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Microsoft's (NASDAQ: MSFT ) newest operating system, Windows 8, is gaining market share at a slower rate than its predecessor, Windows 7. This has caused some to proclaim that Windows 8 is a failure, but it's important to put the data into perspective. A single chart, like that shown in an article on Business Insider earlier this month, does not even come close to telling the whole story.
In the first thirteen months after release, Windows 7 gained PC market share at a significantly higher rate than Windows 8. This seems like terrible news for Microsoft, but it's not as simple as that.
Fleeing from Vista
Windows XP was released in 2001. At its peak, more than 80% of PC users had adopted the operating system. XP was the first modern version of Windows, and it brought the personal computer into a new era. It would take five years for Microsoft to release Windows Vista, an OS plagued with serious issues and generally recognized as a flop.
About three years later, Windows 7 was released, and the operating system was a breath of fresh air compared to Vista. Windows 7 had the benefit of both Vista users abandoning the OS and Windows XP users finally being provided a real reason to upgrade. Windows XP and Windows 7 were released eight years apart.
Windows 8 came just three years after Windows 7, and with the former a perfectly solid and competent OS, there was little reason for users to upgrade. Windows 8 followed a more organic path, where market share was gained from new PC sales instead of XP users upgrading en masse. So, although Windows 8 has gained market share more slowly, Windows 7 had some big advantages working for it.
The slow-moving enterprise
Support for Windows XP is set to end next April, and it seems that enterprise customers have been choosing Windows 7 instead of Windows 8. Enterprise customers do not move quickly when it comes to upgrading PCs, and they often wait for at least two years after an OS is released to even think about upgrading. Windows 8 has been out for a little more than a year, so the lack of enterprise market share isn't really that meaningful at this point.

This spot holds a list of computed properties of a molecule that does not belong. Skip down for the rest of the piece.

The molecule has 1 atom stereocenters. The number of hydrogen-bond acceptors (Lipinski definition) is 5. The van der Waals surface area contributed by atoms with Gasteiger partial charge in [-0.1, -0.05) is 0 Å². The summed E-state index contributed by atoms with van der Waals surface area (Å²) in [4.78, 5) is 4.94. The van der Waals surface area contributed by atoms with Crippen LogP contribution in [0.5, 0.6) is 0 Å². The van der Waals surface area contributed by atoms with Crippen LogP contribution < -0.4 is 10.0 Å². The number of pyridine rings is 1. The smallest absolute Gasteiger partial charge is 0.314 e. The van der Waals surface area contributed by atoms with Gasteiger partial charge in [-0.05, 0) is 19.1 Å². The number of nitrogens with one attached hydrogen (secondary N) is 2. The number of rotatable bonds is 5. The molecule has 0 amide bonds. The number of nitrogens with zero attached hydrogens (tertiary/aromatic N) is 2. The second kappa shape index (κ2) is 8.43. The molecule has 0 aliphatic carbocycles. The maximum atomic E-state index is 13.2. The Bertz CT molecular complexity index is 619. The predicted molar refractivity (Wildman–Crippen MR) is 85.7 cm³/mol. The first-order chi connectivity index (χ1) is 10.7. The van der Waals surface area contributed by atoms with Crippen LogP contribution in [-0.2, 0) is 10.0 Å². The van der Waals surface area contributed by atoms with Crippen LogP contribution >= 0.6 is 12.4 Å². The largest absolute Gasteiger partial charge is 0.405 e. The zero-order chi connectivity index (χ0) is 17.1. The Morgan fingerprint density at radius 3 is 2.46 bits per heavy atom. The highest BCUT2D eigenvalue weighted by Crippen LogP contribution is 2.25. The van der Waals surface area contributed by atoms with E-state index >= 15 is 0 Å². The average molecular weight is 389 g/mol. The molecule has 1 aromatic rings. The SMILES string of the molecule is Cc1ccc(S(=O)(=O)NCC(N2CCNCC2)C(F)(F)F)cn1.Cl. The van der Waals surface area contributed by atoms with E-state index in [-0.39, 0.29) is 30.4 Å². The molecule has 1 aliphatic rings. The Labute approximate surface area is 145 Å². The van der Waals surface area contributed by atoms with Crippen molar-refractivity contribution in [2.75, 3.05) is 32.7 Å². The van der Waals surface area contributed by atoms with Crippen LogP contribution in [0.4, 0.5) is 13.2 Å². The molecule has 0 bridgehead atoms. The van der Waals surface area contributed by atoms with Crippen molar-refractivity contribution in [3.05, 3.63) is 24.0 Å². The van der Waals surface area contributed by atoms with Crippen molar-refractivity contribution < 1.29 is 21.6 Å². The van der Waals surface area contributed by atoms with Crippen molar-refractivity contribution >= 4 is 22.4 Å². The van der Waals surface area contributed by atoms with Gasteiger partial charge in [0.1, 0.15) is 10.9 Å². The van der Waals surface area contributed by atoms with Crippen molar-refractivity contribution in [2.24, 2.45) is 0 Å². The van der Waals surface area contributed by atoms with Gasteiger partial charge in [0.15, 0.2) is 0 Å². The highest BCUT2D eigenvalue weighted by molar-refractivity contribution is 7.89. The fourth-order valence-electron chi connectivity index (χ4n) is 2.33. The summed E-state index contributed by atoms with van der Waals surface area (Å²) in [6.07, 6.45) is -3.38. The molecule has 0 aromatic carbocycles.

For Microsoft, none of this really matters. Windows licenses are still being sold, and regardless of whether it's Windows 7 or Windows 8, Microsoft is still locking customers into the Windows ecosystem. That's the important thing for the company.
Windows is here to stay
Enterprise customers have too much invested in Microsoft products to even consider switching to anything else. Google (NASDAQ: GOOGL ) has its Chrome operating system, which has gained a small amount of popularity with consumers, and Apple (NASDAQ: AAPL ) has Macs, but the idea that enterprise customers are going to abandon Microsoft is ridiculous. Windows has been battling a completely free alternative -- Linux -- for years, and it doesn't have a single scratch on it. In enterprise, Windows is king, and that will not change anytime soon.
Google has been trying to push its Chrome OS into the enterprise space, with the idea that its apps, such as Gmail and Documents, are enough to sway customers away from Windows. Some companies have switched from Microsoft Office to Google Docs, but Office is still the de facto standard. Couple that with the fact that many companies use applications that are Windows-specific and mission-critical, and Google clearly has a herculean task ahead of it.
Some companies use Macs instead of PCs, but given that Macs are typically significantly more expensive, there's really no chance of Apple gaining too much ground on that front. Apple is pushing the iPad as an enterprise device, but this doesn't really replace the PC. If anything, it supplements it, and with Windows 8 tablets and convertibles on the market that can compete in terms of battery life, performance, and price, the enterprise iPad becomes a harder sell.
The bottom line
It's a fact that Windows 8 is being adopted at a slower rate than Windows 7, but Windows 7 benefited from the failure of Vista and an eight-year gap between Windows XP and itself. Windows 8 has no such advantages. Ultimately, what matters is not which version of Windows is being adopted, but that Windows is being adopted in the first place. Tablets have pressured Windows on the consumer side, but on the enterprise side, Windows is still king.
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